In 1984, a second civil rights trial with nine defendants took place in federal court. They, too, were acquitted, when the jury drew the same conclusions.

The next year, CWP survivors brought a $48 million civil suit against the KKK, Nazis, the city of Greensboro and its police department, the State of North Carolina, the FBI, and the U.S. Bureau of Alcohol, Tobacco, and Firearms (AFT). The suit alleged wrongful death and civil rights violations and spelled out the negligence of the cops, who had foreknowledge of the Klan-Nazi plans from the informant and failed to protect demonstrators. Even this victory was muted: the jury awarded only $400,000 of the $48 million requested, and found only eight of the 87 named individuals responsible — and that was for the death of the one protester who was not an official CWP member. The city settled with the plaintiffs for $351,000.

Four Decades of “Reconciliation”

Over the decades since the massacre and trials, there have been numerous efforts in Greensboro to confront the underlying racism and anti-unionism that drove the events of 1979. An official report soon after stated that the march had “clearly dispelled the notion that all was well in Greensboro’s human relations,” and in the early 1980s proposals from a Citizens Review Committee were implemented. One in particular called for greater police presence at “confrontational events” to ensure safety — but ask the people in nearby Graham how well that’s working in 2020; police there “ensured safety” on Halloween day by pepper spraying peaceful demonstrators and their small children who had a permit to march to the polls.

In the 2000s, a Greensboro Truth and Reconciliation Commission came together to investigate what had happened. The mayor and most of the City Council would have none of it; the latter voted against endorsing the undertaking and, without any official authority, the effort lacked the ability to compel testimony or hold people to telling the truth. The commission found, nevertheless, that for all the “inflammatory rhetoric” on both sides the Klan and Nazis had come to the rally with the intent to inflict injury on the protesters, and that the police had colluded with the Klan to allow that violence to happen.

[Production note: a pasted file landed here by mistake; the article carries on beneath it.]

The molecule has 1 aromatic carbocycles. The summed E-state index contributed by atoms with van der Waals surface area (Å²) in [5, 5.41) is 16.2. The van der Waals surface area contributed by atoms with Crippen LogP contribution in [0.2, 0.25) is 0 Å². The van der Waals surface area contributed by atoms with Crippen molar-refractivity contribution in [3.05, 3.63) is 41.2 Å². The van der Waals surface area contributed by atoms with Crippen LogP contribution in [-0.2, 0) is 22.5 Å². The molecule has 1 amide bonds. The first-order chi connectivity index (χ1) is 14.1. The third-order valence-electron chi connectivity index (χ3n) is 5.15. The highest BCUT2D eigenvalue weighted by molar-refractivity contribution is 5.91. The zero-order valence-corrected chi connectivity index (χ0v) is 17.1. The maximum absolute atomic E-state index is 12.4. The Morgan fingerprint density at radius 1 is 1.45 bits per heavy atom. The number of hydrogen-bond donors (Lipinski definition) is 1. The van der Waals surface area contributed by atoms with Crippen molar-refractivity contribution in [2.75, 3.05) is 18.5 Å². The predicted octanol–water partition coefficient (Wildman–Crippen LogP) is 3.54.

In 2009, the Greensboro City Council passed a resolution expressing regret for the deaths, and in 2015 300 people attended a ceremony at which the city unveiled a marker to memorialize the Greensboro Massacre. Just last month, the City Council formally apologized for the massacre.

The Massacre’s Legacy

What is the legacy of the Greensboro Massacre? It certainly isn’t an end to racist and anti-union violence. And in Greensboro itself, you can still find people who say it was a “shootout” and the “commies got what was coming to them.” But the more serious legacy can be seen in the events of this past spring and summer in the United States, when protesters took to the streets across the country with the resurgence of the Black Lives Matter movement after the killing of George Floyd by cops in Minneapolis.

The most serious legacy is in the form of a lesson, one that has persisted since the Greensboro Massacre and well before: when they’re not doing the beating and killing themselves, the cops can be counted on to collude with the racist, right-wing terrorists who are. There’s a long list of examples just this year.

Who are the heirs of the Greensboro collusion? Who are the heirs of the protection the cops gave by letting the Klansmen kill before stepping in? Today, it’s still the Klan and Nazis, but it’s also the Proud Boys, militias, and all sorts of scum with whom the cops collude. And it’s people like Kyle Rittenhouse, who on the night of August 25 in Kenosha, Wisconsin, showed up with a rifle and killed two anti-racist demonstrators and seriously wounded another. What happened next? The cops let him walk right past them and go home to Illinois.

Forty-one years after the Greensboro Massacre, nothing has changed. Smash the Klan and the Nazis! Abolish the police!

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Scott Cooper

Scott is a writer, editor, and longtime socialist activist who lives in the Boston area.